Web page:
Oklahoma Gov. Kevin Stitt intends to renegotiate tribal gaming compacts, and that has the Osage Nation on high alert.
Stitt said most agreements giving tribes exclusive rights to gaming net their states 20 to 25% of casino gross revenues, while Oklahoma gets about 6%. Osage Principal Chief Geoffrey Standing Bear said tribes invest heavily in casinos and accompanying hotels and resorts because profits pay for tribal government services.
"So, when we tax on these enterprises, we’re taxing our people. We’re taxing on their health. We’re taxing their education. We’re taxing their future," Standing Bear said.
Gaming is a roughly $5 billion a year industry in Oklahoma. Tribes have paid the state more than $1.2 billion since the compacts took effect.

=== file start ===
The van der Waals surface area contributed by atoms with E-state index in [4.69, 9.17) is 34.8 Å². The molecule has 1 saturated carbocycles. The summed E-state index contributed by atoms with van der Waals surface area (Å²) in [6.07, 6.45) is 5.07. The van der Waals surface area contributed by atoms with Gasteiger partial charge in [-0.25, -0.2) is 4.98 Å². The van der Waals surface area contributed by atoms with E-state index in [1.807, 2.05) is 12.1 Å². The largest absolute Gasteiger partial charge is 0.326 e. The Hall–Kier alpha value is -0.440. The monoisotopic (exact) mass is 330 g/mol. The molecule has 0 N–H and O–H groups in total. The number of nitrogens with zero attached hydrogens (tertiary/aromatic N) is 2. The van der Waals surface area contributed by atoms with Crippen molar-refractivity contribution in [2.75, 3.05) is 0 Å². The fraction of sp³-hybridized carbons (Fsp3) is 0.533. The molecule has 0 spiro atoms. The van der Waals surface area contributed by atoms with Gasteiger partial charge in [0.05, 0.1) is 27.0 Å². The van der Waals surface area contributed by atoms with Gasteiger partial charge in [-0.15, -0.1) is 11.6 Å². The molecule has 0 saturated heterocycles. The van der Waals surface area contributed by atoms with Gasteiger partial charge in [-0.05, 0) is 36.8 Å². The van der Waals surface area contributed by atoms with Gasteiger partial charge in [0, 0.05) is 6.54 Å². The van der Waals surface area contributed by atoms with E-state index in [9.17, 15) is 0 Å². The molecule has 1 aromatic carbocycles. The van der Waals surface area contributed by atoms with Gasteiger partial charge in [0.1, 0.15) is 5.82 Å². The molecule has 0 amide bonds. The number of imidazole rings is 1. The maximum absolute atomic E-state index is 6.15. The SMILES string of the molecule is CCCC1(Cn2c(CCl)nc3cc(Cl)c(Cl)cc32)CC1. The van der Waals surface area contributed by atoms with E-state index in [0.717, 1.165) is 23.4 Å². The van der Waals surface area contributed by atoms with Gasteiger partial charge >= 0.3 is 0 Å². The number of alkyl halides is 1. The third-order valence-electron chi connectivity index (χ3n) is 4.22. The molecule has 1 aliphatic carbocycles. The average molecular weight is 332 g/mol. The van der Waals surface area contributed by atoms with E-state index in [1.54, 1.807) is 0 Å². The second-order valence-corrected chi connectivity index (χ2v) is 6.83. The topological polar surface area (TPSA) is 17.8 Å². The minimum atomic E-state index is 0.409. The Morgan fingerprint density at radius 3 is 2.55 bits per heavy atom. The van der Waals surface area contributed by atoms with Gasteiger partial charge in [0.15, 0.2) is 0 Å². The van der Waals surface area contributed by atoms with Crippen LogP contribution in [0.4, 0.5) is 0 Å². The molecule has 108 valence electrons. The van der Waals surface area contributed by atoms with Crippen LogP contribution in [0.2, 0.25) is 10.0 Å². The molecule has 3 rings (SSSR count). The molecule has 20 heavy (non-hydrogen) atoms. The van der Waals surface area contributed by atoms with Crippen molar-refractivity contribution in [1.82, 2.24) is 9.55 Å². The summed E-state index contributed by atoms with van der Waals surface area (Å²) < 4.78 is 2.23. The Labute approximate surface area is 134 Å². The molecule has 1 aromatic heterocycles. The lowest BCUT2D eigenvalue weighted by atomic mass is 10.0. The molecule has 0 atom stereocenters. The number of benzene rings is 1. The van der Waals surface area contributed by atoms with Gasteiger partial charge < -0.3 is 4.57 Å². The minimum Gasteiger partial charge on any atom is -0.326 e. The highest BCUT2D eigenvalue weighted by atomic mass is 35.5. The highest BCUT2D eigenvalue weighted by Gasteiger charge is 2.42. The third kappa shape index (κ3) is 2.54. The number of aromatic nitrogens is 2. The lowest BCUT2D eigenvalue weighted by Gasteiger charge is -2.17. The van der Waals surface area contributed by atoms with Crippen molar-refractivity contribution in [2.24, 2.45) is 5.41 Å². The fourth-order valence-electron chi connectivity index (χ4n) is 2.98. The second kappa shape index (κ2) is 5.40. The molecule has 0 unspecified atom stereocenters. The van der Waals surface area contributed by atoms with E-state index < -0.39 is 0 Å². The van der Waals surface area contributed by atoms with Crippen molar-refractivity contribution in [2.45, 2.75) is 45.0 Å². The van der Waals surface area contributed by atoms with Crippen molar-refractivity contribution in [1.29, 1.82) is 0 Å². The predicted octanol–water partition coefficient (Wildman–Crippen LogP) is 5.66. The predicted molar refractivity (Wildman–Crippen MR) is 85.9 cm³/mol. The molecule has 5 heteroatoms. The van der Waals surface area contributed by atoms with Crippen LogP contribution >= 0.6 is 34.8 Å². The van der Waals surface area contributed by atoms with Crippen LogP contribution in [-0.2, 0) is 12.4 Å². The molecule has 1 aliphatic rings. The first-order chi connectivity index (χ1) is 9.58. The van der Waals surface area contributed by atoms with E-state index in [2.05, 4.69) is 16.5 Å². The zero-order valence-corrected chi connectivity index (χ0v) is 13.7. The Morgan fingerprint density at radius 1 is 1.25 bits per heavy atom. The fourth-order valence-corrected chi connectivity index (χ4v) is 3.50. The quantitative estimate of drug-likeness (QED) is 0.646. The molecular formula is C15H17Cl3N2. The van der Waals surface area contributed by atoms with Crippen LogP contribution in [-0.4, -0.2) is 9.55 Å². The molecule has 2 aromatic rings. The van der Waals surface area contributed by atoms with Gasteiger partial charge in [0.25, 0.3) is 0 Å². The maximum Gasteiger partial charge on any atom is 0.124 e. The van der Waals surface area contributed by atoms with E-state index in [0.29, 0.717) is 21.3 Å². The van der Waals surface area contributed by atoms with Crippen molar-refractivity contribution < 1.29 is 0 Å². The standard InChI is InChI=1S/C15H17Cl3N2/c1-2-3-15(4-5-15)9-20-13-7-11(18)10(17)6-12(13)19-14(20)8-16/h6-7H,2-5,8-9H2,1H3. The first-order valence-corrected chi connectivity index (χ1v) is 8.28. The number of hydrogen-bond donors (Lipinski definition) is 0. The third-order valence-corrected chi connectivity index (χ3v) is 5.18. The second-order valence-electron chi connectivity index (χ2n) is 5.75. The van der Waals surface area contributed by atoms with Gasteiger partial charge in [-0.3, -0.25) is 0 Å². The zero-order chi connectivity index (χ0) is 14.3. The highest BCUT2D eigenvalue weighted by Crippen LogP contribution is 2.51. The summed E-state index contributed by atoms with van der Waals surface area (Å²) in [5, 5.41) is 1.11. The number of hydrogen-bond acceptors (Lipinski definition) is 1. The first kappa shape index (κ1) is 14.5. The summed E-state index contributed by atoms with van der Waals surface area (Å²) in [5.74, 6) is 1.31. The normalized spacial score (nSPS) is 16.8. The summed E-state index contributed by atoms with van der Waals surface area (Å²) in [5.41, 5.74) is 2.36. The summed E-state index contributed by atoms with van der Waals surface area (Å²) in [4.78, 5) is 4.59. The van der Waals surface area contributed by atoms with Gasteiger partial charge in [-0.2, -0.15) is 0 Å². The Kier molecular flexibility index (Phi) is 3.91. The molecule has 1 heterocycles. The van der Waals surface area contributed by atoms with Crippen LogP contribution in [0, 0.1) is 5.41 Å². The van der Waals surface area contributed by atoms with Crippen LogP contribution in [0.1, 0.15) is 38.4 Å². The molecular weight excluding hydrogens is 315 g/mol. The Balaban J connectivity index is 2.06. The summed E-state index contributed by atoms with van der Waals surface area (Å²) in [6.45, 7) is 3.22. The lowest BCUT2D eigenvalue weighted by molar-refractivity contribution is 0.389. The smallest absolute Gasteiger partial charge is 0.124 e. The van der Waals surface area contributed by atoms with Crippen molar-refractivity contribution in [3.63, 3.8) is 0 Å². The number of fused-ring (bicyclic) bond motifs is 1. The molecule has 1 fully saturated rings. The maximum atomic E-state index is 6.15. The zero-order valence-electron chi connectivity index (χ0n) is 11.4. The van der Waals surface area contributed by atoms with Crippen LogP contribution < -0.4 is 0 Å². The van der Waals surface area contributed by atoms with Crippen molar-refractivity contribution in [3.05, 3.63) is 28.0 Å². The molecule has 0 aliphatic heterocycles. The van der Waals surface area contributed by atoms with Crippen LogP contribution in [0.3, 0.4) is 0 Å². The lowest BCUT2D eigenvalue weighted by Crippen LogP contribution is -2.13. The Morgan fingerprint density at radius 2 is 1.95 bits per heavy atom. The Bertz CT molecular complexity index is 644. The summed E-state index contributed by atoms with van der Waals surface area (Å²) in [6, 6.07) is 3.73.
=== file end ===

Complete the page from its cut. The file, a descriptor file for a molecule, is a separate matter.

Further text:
"We will protect these casinos. OK? And if we have to go back to the days before the compact, the days before agreement, we will," Standing Bear said.
Oklahoma’s 15-year model compact would renew automatically if the tribes and state did nothing. Standing Bear said the state’s relationship with tribes has come a long way from when the first casino in Oklahoma opened in 1984.
"We were constantly in court against the state of Oklahoma, costing millions of dollars to attorneys fees, expert witness fees on both sides, and division was something that we saw much too often," Standing Bear said.
The federal government must approve any new deal tribes and the state reach.